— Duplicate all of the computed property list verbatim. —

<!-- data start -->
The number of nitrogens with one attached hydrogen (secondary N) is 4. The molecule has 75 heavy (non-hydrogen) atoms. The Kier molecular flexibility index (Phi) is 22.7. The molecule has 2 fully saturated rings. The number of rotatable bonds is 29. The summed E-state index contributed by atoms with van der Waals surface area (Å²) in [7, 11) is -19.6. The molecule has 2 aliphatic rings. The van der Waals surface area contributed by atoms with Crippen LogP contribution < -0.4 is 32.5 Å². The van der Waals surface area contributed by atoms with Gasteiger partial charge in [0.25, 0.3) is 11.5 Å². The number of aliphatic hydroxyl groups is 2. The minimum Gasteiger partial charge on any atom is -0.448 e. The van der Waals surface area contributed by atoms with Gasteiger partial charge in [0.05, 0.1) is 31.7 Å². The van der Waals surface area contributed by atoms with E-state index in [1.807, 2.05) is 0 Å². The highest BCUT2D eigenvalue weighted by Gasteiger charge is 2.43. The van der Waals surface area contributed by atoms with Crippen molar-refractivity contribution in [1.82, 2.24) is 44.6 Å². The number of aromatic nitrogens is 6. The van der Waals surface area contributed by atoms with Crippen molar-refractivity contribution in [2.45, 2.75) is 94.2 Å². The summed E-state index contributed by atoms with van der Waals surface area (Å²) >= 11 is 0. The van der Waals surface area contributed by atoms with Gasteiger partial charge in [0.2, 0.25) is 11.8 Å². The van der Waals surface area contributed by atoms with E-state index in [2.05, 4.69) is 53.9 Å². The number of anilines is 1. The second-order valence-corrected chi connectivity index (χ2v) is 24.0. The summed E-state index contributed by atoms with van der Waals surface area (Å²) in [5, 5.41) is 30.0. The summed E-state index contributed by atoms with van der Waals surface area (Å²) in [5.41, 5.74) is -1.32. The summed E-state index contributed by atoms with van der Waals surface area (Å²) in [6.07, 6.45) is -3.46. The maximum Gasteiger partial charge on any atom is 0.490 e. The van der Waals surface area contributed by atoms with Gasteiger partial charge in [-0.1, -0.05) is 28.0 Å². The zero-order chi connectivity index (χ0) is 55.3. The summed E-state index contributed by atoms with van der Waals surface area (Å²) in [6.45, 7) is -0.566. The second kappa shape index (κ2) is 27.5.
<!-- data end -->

The number of nitrogens with one attached hydrogen (secondary N) is 4. The molecule has 75 heavy (non-hydrogen) atoms. The Kier molecular flexibility index (Phi) is 22.7. The molecule has 2 fully saturated rings. The number of rotatable bonds is 29. The summed E-state index contributed by atoms with van der Waals surface area (Å²) in [7, 11) is -19.6. The molecule has 2 aliphatic rings. The van der Waals surface area contributed by atoms with Crippen LogP contribution < -0.4 is 32.5 Å². The van der Waals surface area contributed by atoms with Gasteiger partial charge in [0.25, 0.3) is 11.5 Å². The number of aliphatic hydroxyl groups is 2. The minimum Gasteiger partial charge on any atom is -0.448 e. The van der Waals surface area contributed by atoms with Gasteiger partial charge in [0.05, 0.1) is 31.7 Å². The van der Waals surface area contributed by atoms with E-state index in [1.807, 2.05) is 0 Å². The highest BCUT2D eigenvalue weighted by Gasteiger charge is 2.43. The van der Waals surface area contributed by atoms with Crippen molar-refractivity contribution in [1.82, 2.24) is 44.6 Å². The number of aromatic nitrogens is 6. The van der Waals surface area contributed by atoms with Crippen molar-refractivity contribution in [2.45, 2.75) is 94.2 Å². The summed E-state index contributed by atoms with van der Waals surface area (Å²) >= 11 is 0. The van der Waals surface area contributed by atoms with Gasteiger partial charge in [0.2, 0.25) is 11.8 Å². The van der Waals surface area contributed by atoms with E-state index in [2.05, 4.69) is 53.9 Å². The number of anilines is 1. The second-order valence-corrected chi connectivity index (χ2v) is 24.0. The summed E-state index contributed by atoms with van der Waals surface area (Å²) in [5, 5.41) is 30.0. The summed E-state index contributed by atoms with van der Waals surface area (Å²) in [5.41, 5.74) is -1.32. The summed E-state index contributed by atoms with van der Waals surface area (Å²) in [6.07, 6.45) is -3.46. The maximum Gasteiger partial charge on any atom is 0.490 e. The van der Waals surface area contributed by atoms with Gasteiger partial charge in [-0.1, -0.05) is 28.0 Å². The zero-order chi connectivity index (χ0) is 55.3. The summed E-state index contributed by atoms with van der Waals surface area (Å²) in [6.45, 7) is -0.566. The second kappa shape index (κ2) is 27.5.